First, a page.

Orofacial pain encompasses diseases represented by temporomandibular disorders (TMD), headache and other conditions, which reduce patients’ quality of life and involve billions of dollars in health care annually11 De Leeuw R, Klasser GD. Orofacial Pain: Guidelines for Assessment, Diagnosis, and Management. 5th ed. Quintessence Publishing Co; 2013.,22 Ahmad M, Schiffman EL. Temporomandibular joint disorders and orofacial pain. Dent Clin North Am. 2016;60(1):105-24.. TMD are musculoskeletal disorders, affecting temporomandibular joint (TMJ), masticatory muscles and associated structures33 Schiffman E, Ohrbach R, Truelove E, Look J, Anderson G, Goulet JP, et al. Diagnostic Criteria for Temporomandibular Disorders (DC/TMD) for Clinical and Research Applications: recommendations of the International RDC/TMD Consortium Network* and Orofacial Pain Special Interest Group†. J Oral Facial Pain Headache. 2014;28(1):6-27.. Among the TMDs, myofascial pain (MFP) stands out, which singly corresponds to 45.3% of the diagnoses44 Manfredini D, Guarda-Nardini L, Winocur E, Piccotti F, Ahlberg J, Lobbezoo F. Research diagnostic criteria for temporomandibular disorders: a systematic review of axis I epidemiologic findings. Oral Surg Oral Med Oral Pathol Oral Radiol Endod. 2011;112(4):453-62.. It is defined as regional muscle pain associated with palpation sensitivity, characterized by the presence of hypersensitive points of muscle tissue (trigger points)11 De Leeuw R, Klasser GD. Orofacial Pain: Guidelines for Assessment, Diagnosis, and Management. 5th ed. Quintessence Publishing Co; 2013.,33 Schiffman E, Ohrbach R, Truelove E, Look J, Anderson G, Goulet JP, et al. Diagnostic Criteria for Temporomandibular Disorders (DC/TMD) for Clinical and Research Applications: recommendations of the International RDC/TMD Consortium Network* and Orofacial Pain Special Interest Group†. J Oral Facial Pain Headache. 2014;28(1):6-27.,55 Simons DG, Travell J, Simons I. Myofascial pain and dysfunction: the trigger point manual. Upper half of body. 2nd ed. Baltimore: Williams & Wilkins; 1999.. MFP-patients are significantly more likely to depression and anxiety when compared to patients with joint dysfunction66 Bertoli E, de Leeuw R. Prevalence of suicidal ideation, depression, and anxiety in chronic temporomandibular disorder patients. J Oral Facial Pain Headache. 2016;30(4):296-301.. About 55% of MFP-patients report migraine episodes77 Dahan H, Shir Y, Nicolau B, Keith D, Allison P. Self-reported migraine and chronic fatigue syndrome are more prevalent in people with myofascial vs non myofascial temporomandibular disorders. J Oral Facial Pain Headache. 2016;30(1):7-13.. Migraine is defined as a primary headache, with 4 to 72 hours attacks, and characterized by unilateral pulsatile pain of moderate to intense intensity, aggravated by routine physical activity, associated with combinations of nausea, vomiting, photophobia, phonophobia, and aura88 Headache Classification Committee of the International Headache Society (IHS). The International Classification of Headache Disorders. 3rd ed. Cephalalgia. 2013;33(9):629-808.. Migraine-patients are more likely to have depression (2.2 to 4.0 times) and anxiety disorders (3.5 to 5.3 times)99 Hamelsky SW, Lipton RB. Psychiatric comorbidity of migraine. Headache. 2006;46(9):1327-33..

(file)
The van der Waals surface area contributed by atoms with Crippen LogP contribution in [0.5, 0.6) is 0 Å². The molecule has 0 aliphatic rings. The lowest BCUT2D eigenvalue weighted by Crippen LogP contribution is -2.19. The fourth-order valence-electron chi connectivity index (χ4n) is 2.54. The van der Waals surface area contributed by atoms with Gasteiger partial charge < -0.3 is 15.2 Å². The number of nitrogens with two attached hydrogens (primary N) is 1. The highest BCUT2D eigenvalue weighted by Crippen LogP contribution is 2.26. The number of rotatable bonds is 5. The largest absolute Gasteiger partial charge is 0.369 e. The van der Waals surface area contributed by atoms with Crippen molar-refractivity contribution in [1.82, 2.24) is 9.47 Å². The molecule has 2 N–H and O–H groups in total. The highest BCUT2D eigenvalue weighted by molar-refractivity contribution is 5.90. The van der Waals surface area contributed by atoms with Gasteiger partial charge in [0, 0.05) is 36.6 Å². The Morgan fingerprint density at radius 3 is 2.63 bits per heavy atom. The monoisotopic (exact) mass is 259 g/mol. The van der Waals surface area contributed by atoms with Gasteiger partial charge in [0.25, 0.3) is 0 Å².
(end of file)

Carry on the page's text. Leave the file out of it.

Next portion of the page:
Although MFP and migraine present distinct pathophysiologies, the masticatory muscles receive trigeminal sensory innervation, which is also responsible for the nociceptive impulses conduction of the cranial blood vessels involved in the migraine genesis, allowing a possible overlap of nociceptive stimuli in cases of comorbidities1010 Merrill RL. Central mechanisms of orofacial pain. Dent Clin North Am. 2007;51(1):45-59.. TMD-patients experience increased headache frequency and severity in addition to a 10-fold higher migraine prevalence1111 Tchivileva IE, Ohrbach R, Fillingim RB, Greenspan JD, Maixner W, Slade GD. Temporal change in headache and its contribution to the risk of developing first-onset temporomandibular disorder in the Orofacial Pain: Prospective Evaluation and Risk Assessment (OPPERA) study. Pain. 2017;158(1):120-9.. Although it is reported that the concomitant occurrence of MFP and migraine leads to higher levels of pain at palpation, subjective pain perception and sleep/rest problems1212 Silva RS, Conti PC, Mitrirattanakul S, Merrill R. Muscle pain intensity of patients with myofascial pain with different additional diagnoses. Dental Press J Orthod. 2011;16(4):103-10., studies investigating the psychological and emotional conditions in these cases are still scarce. This knowledge can contribute to the understanding of these conditions.

This study aimed to compare the anxiety, depression and disability indexes in MFP-patients, with and without an additional migraine diagnosis.

METHODS